Cal Day visitors who drop by the Valley Life Sciences Building on Saturday are in for a rare treat. On display will be a mother octopus tending her eggs, several thousand of them draped like pearls beside her as she nestles inside an abandoned clam shell.
The octopus mom was one of some 100 sea creatures collected by UC Berkeley divers on April 11 to put on display in the kelp forest exhibit in the inner courtyard of VLSB at Cal Day.
“I was looking for something exciting to show for Cal Day, and when I saw some eggs poking out of a dead clam shell, I knew I had it,” said marine biologist Tim Herrlinger, an academic coordinator and lecturer who has collected sea life for Cal Day displays for the past 14 years.
While Herrlinger returns all the animals to the place he collected them along the Monterey Bay shoreline, he plans to keep the octopus until her eggs hatch. Octopus mothers don’t eat while they tend their eggs, for from six weeks to months, and die once the eggs hatch.
The kelp forest exhibit, sponsored by the Department of Integrative Biology, proves to be one of the most popular hands-on demonstrations of UC Berkeley’s annual open house, with tanks where children can touch the animals and signs with information about the marine ecosystem.
The VLSB courtyard is filled with many other popular displays featuring animals, plants and specimens from the campus’s natural history museums.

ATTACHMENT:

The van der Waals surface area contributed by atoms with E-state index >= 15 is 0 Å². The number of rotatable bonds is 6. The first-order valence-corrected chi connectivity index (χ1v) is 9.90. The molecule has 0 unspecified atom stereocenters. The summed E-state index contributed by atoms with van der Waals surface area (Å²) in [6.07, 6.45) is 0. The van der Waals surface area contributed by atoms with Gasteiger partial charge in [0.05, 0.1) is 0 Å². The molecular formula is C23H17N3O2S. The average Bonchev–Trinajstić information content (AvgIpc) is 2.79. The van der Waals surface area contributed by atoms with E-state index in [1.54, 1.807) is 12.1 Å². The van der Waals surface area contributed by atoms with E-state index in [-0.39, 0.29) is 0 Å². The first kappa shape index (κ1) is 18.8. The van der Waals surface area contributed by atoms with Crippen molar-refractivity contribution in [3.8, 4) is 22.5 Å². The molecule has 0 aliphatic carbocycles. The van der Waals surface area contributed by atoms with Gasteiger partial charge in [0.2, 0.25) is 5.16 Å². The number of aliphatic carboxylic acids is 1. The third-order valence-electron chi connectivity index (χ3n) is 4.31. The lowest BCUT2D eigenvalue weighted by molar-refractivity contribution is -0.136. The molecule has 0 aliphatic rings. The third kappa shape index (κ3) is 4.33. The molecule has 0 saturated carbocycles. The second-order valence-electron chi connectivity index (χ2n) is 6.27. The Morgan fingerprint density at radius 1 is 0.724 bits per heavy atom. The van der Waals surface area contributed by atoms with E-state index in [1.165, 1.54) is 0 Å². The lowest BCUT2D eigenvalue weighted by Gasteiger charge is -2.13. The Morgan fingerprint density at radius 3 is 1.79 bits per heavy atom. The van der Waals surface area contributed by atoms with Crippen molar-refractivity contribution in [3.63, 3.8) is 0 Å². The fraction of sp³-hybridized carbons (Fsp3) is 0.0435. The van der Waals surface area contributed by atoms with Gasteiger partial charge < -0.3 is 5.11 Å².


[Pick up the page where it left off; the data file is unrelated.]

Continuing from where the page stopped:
Herrlinger, who was accompanied on the dive near the Monterey wharf by colleague Gaby Keeler-May, said he had never before seen an octopus guarding its eggs in more than 2,000 dives. Neither had the campus’s octopus expert, Roy Caldwell, professor of biology, who has been studying marine creatures for 63 years.
The red-hued mother, Octopus rubescens, about 7 to 8 inches from her head to the tip of her eight arms, laid between 1,000 and 2,000 eggs, he estimates. As you’d expect from any doting mother, she periodically cleans and rearranges them to make sure they get enough oxygen. They should start popping out as miniature, millimeter-size versions of their mom in 3-4 weeks, Caldwell estimated.
Other animals he collected for display are colorful nudibranchs, sea stars, crabs, snails, sea anemones, sea urchins, sea cucumbers, hermit crabs, worms and a variety of seaweeds, plus the delicate red-eye hydromedusa (see video below). The kelp forest exhibit is open to the public on Cal Day from 10 a.m. until 3 p.m.